It’s like deja vu. Just after the year kicks over to 2014, a new trial will begin for Jodi Arias. On January 3, the sentencing phase of the trial is scheduled to begin, after the first jury was unable to reach a unanimous decision as to whether or not she should be sentenced to die for her crime.
As everyone surely remembers, Arias dominated media headlines for much of early 2013, standing trial after 4 and a half years, for the murder of her lover. Travis Alexander was found brutally murdered in his bathroom in June 2008, and all evidence (and the victim’s friends) pointed fingers at the pretty blond who he had labeled a stalker. Jodi claimed she was not there and would never do such a thing, but when confronted with damning photographs, she changed her tale. She then claimed two masked intruders murdered Travis, but let her escape, and she didn’t call for help for fear that her family would be harmed. Then, she changed her mind entirely, saying she did stab Travis 29 times, slit his throat, and shoot him in the head, in self-defense… Some say she should have stuck with the intruders story.
The trial gave details into the private lives of these two people, one of which was no longer here to speak for himself, and the other, a pathological liar. And the tales she did tell. She spoke of how this man, who she claims to have loved and admired, was a pedophile and someone who used her for sex, despite his devotion to the Mormon faith. She says he was abusive to her on numerous occasions and went out of is way to humiliate her. Friends and relatives of Travis Alexander say no way. The describe Travis as just short of sainthood, always going out of his way to help others, even handing out gift bags to the homeless. Surely, somewhere in between those descriptions is the truth of who the man was, but in no way did he deserve what happened to him.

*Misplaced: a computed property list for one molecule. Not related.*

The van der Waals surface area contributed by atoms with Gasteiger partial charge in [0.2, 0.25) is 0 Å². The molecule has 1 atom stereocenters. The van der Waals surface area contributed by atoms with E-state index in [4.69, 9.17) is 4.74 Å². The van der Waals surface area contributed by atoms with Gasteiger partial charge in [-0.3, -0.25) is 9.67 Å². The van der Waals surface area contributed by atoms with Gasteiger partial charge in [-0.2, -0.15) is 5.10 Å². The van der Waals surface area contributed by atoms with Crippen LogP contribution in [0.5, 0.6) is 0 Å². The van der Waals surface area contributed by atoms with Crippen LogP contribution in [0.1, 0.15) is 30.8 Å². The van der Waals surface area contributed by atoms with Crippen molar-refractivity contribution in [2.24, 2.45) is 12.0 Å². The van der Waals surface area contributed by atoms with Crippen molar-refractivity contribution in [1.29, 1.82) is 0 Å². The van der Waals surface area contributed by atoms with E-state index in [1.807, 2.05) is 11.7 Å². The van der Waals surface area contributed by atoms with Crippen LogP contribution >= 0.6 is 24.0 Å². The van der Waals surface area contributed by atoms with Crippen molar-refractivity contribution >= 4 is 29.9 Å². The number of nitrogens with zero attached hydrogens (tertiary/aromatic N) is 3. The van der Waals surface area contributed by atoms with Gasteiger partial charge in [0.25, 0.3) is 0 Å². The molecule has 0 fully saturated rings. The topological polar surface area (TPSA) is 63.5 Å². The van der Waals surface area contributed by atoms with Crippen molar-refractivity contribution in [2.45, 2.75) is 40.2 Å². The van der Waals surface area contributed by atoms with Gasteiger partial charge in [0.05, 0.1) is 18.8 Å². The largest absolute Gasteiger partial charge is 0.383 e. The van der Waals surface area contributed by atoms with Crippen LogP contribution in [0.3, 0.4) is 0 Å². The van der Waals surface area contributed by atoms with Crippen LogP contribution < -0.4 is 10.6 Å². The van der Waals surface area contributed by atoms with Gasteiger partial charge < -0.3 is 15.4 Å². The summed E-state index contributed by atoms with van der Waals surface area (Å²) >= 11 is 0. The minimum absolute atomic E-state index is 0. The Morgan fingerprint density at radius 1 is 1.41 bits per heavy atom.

On May 8, Jodi Arias was found guilty of premeditated, first degree murder, something that will not be changed by the retrial of the sentencing phase. New jurors will decide her fate, whether she will be put to death, or sentenced to life in prison. This time around, there won’t be video cameras in the courtroom, which exponentially increased the amount of publicity surrounding the original trial, but there will likely still be frequent reports on the happenings.
Photo credit: The Caylee Daily
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